But when should you take your Christmas decorations down?
January 5 has been the traditional time for taking down Christmas decorations since Victorian times.
Leaving them up after that date is thought to bring back luck - though some say you avoid suffering ill fortune if you then keep them up until Shrove Tuesday (or even until the following Christmas, according to some superstitions).
Twelfth Day of Christmas
The Feast of Epiphany (January 6 - the day following Twelfth Night), on which date the three wise men are said to have arrived at the stable where Jesus was born.
Many people have adopted January 6 as a good marker, and often people take January 6 to be Twelfth Night.
This does seem like an excessively long period of time, but until the 19th Century, people would keep their traditional evergreen decorations up until Candlemas Day on February 2, 40 days after the birth of Jesus, which officially marked the end of the the Christmas season.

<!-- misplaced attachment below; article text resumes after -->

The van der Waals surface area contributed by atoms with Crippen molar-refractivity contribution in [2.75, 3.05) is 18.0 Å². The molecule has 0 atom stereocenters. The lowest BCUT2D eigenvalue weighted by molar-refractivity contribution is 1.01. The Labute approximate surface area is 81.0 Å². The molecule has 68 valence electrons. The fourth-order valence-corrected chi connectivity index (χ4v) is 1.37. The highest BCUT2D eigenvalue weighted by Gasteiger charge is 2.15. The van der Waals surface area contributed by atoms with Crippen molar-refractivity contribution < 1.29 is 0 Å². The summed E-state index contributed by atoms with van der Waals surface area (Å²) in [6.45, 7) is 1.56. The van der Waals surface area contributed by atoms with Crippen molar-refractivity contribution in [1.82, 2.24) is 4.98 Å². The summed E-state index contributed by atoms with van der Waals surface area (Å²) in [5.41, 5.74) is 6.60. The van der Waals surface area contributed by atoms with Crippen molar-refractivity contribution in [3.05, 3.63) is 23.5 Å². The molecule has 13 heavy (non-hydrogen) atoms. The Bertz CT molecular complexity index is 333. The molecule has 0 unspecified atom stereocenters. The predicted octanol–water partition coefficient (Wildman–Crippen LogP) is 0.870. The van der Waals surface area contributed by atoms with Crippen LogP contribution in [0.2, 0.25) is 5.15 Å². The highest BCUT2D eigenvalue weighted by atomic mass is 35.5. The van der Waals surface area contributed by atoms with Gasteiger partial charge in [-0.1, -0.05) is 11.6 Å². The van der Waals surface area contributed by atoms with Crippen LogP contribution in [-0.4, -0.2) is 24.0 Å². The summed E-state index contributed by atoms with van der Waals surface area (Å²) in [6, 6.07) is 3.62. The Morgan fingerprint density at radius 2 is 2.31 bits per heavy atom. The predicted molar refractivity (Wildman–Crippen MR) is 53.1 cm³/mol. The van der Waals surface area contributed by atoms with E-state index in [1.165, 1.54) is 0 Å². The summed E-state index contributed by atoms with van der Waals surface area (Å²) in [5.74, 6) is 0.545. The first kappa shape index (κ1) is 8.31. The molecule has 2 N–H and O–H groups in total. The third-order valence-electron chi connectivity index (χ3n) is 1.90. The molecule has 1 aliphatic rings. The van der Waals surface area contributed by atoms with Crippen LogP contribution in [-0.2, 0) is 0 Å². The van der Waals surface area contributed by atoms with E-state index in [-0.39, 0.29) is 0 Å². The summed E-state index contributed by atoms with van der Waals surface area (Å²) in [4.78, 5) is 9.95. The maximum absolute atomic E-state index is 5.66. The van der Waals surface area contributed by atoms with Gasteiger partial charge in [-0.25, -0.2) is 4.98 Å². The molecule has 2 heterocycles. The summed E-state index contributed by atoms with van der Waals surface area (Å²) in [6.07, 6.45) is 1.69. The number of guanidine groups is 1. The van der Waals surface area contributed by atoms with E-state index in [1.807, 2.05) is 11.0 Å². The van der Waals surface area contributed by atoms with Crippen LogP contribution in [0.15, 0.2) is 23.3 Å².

It’s worth remembering our ancestors didn’t put their decorations up until Christmas Eve, not just after Halloween as is often the case today…
New Year’s Day
In an age where trees appear from the end of October, many people get fed up with Christmas clutter and can’t wait to sweep the house clear of them.
New Year’s Day is traditionally a new beginning, so this is a good day if you’ve become fed up with festivities and want to begin the new year and stop living in Christmas 2015.
The day you go back to work - or the night before
Let’s face it, these days the celebrations are over once you go back to work (if you’ve been lucky enough to have the whole festive season off).
Many people find coming home to a houseful of Christmas decorations a bit of a depressing reminder of the holiday that is now over, so taking down the tree, lights and wreaths a bit earlier than Twelfth Night can be an appealing idea.
In summary, we’re not aware of anyone being struck by lightning as a direct result of leaving their decorations up until January 7 (or taking them down before January 5).
And few people can be found still flying tinsel come February 2 (though there are some).
So perhaps taking them down when the time feels right is the best thing to do. Good luck, and best wishes for 2020.